The ASA were also annoyed that the blogging affiliate presented an expiry date on the article but then kept on updating the article to push that date on. The ASA argued that, in effect, there was no such expiry date and this practice was deceptive.

Affiliates will know that the IAB Affiliate Code of Conduct requires them to keep expiry dates up to date and offers valid. That isn’t entirely what the affiliate was doing here.

Why is this ruling interesting?

This is interesting because it is Sophoro Media (trading as Swoggi) who has felt the wrath of the ASA rather than the affiliate. Has Sophoro benefits from the piece the ASA set their sights on them.

It seems harsh on Sophoro but underlines the value of having open communications with affiliates. As Conso blogger being asked to remove the post by Sophoro? Why is the affiliate still on the program?

Update: 10th July

While visiting this blog post I just happened to notice the Taboola content engine recommendation contained a post called "How to get 90% off the new Ipad" from ConsoBlogger. It's at the bottom and in the middle.



The click also happens to redirect via http://outsoorce.go2jump.org/aff_ad?campaign_id=1517. Go2Jump is a HasOffers domain.

So is ConsoBlogger offering affiliate payouts to people who drive traffic to their blog? Can they track conversions? Is HasOffers helping out a successful earner? Clues are certainly in the sub-domain outsoorce and the campaign code 1517.

Thursday, June 19, 2014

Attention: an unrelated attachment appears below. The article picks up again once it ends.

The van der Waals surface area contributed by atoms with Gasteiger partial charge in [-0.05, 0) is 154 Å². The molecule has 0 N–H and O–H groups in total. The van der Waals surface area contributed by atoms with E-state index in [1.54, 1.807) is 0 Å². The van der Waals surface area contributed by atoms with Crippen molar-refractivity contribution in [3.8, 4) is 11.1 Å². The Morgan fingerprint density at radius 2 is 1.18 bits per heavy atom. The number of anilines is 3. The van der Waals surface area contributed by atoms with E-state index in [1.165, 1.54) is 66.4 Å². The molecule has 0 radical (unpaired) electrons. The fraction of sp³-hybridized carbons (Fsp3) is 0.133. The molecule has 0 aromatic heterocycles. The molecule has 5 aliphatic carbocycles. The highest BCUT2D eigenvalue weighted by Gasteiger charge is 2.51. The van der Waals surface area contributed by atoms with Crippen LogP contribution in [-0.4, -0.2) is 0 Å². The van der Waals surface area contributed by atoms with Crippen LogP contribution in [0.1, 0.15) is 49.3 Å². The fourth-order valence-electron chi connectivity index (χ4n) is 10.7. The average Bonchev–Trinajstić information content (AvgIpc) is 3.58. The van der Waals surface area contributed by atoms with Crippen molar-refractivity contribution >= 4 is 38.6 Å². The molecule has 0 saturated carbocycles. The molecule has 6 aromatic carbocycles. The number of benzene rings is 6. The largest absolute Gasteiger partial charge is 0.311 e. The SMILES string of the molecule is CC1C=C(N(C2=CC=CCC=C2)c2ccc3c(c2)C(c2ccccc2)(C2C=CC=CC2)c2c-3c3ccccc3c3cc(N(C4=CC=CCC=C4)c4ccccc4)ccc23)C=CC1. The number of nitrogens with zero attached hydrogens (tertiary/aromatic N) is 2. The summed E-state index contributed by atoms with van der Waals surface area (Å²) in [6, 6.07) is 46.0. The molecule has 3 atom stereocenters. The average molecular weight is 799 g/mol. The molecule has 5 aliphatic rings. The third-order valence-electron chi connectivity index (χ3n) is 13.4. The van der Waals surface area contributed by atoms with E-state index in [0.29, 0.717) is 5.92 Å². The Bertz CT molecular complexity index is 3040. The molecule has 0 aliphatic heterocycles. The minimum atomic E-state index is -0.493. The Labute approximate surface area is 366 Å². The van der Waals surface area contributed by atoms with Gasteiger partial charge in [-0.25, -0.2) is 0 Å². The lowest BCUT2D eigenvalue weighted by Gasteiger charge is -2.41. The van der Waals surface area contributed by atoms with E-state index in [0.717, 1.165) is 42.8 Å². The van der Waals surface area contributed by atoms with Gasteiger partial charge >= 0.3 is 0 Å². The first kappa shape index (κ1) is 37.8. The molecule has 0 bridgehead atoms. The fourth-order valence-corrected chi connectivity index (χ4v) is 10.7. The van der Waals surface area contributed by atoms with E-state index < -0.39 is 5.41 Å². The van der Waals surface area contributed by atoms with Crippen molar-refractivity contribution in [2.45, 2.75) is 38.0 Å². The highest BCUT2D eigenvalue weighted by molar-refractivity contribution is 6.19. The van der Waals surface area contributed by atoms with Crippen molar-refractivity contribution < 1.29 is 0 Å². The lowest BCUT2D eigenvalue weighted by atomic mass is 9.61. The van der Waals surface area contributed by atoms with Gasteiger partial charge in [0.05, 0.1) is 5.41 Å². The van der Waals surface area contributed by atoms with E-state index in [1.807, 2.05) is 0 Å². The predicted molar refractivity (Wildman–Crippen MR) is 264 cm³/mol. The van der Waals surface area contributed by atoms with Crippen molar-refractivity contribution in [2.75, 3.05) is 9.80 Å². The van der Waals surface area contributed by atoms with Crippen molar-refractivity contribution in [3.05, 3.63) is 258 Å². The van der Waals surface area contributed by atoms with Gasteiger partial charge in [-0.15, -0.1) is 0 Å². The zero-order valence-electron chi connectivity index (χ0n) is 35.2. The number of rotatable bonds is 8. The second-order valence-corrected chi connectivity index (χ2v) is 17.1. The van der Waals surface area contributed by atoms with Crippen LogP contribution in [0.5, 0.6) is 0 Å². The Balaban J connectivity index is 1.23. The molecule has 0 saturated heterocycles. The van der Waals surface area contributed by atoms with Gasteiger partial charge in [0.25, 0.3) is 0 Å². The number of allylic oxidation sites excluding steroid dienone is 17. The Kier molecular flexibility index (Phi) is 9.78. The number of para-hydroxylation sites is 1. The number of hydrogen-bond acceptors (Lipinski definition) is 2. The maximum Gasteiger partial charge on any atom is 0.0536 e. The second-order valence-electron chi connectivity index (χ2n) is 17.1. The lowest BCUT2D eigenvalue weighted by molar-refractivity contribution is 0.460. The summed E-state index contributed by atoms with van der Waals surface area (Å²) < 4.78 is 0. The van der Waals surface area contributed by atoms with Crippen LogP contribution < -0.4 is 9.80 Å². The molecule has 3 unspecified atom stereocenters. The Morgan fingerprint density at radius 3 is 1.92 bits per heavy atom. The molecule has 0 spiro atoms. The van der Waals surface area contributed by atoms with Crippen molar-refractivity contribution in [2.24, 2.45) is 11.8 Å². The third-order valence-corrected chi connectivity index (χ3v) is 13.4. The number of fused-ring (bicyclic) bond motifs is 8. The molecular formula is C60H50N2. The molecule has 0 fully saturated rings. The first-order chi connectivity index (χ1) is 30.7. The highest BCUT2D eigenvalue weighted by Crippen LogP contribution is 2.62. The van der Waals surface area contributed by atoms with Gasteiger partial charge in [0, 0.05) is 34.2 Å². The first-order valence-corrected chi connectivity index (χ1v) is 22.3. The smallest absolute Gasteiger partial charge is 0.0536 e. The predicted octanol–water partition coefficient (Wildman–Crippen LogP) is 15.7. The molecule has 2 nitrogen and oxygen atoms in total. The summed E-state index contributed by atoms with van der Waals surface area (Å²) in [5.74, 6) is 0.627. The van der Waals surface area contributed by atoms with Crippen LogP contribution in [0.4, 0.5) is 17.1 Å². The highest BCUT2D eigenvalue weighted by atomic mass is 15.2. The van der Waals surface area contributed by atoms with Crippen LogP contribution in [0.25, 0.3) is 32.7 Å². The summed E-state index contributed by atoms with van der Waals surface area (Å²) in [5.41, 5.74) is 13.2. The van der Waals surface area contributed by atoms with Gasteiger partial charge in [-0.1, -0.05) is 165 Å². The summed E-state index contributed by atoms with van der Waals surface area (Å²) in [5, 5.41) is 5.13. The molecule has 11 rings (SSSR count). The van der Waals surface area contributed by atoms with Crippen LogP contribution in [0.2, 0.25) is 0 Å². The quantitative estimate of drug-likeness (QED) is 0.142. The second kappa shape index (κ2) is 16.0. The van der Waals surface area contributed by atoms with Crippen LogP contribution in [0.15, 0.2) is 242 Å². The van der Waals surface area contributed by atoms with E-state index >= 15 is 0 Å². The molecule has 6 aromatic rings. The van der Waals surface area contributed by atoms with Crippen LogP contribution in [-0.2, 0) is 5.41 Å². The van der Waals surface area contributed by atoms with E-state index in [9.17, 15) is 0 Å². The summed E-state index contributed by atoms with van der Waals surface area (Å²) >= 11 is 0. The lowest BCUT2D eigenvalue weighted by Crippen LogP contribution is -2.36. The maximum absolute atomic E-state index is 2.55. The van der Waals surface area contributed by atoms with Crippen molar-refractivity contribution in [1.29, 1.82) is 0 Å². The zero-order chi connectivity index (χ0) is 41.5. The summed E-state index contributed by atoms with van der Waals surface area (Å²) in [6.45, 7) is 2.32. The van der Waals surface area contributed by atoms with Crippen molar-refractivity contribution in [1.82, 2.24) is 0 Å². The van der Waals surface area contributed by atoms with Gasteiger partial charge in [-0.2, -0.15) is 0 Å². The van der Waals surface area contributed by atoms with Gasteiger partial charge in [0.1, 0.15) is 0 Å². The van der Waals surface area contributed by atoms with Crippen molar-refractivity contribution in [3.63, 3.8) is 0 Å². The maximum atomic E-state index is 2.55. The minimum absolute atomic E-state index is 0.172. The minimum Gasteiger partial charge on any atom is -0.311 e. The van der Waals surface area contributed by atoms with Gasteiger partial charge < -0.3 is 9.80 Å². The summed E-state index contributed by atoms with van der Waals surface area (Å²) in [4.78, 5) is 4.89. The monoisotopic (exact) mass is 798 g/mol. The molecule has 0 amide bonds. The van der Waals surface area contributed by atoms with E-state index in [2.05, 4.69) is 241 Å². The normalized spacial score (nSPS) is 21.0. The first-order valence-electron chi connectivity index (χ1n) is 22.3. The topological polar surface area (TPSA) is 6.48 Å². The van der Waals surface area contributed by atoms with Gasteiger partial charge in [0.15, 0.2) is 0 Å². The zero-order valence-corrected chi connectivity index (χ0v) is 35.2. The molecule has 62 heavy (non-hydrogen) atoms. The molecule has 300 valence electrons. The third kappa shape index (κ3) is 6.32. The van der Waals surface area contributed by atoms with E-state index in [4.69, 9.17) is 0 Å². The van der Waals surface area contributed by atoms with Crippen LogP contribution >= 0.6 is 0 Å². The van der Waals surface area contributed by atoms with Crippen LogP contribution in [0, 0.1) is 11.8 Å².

We're still all publishers

I want to revisit my 2014 prediction “We’re all publishers”. Why? The core concepts behind the prediction are very much front and centre of my daily digital marketing life and have been all year.


For a start; it makes sense to define what I mean by “publisher” in the first place. That’s especially true since I believe publishers and agencies are on a common evolutionary path and it’s that future I think about. I’m not suggesting that agencies will be installing ink and paper printing presses.

The role of the agency is to solve problems for their clients. Clients need to improve their business. As a result agencies are (or should be) focused on those activates which improve businesses.

Yes, we’re seeing the convergence of business intelligence (companies like Accenture and Logica), information intelligence (companies like IBM and Oracle) with digital marketing but let’s cover that later. For now, let’s assume that for the most of the time to improve clients’ businesses that agencies have to concentrate on how people (customers and potential customers) interact with them. This means earning more customers, making more money out of current customers, keeping customers happy, working on the brand to inherit all the perks that come with that and running cost effective and efficient campaigns.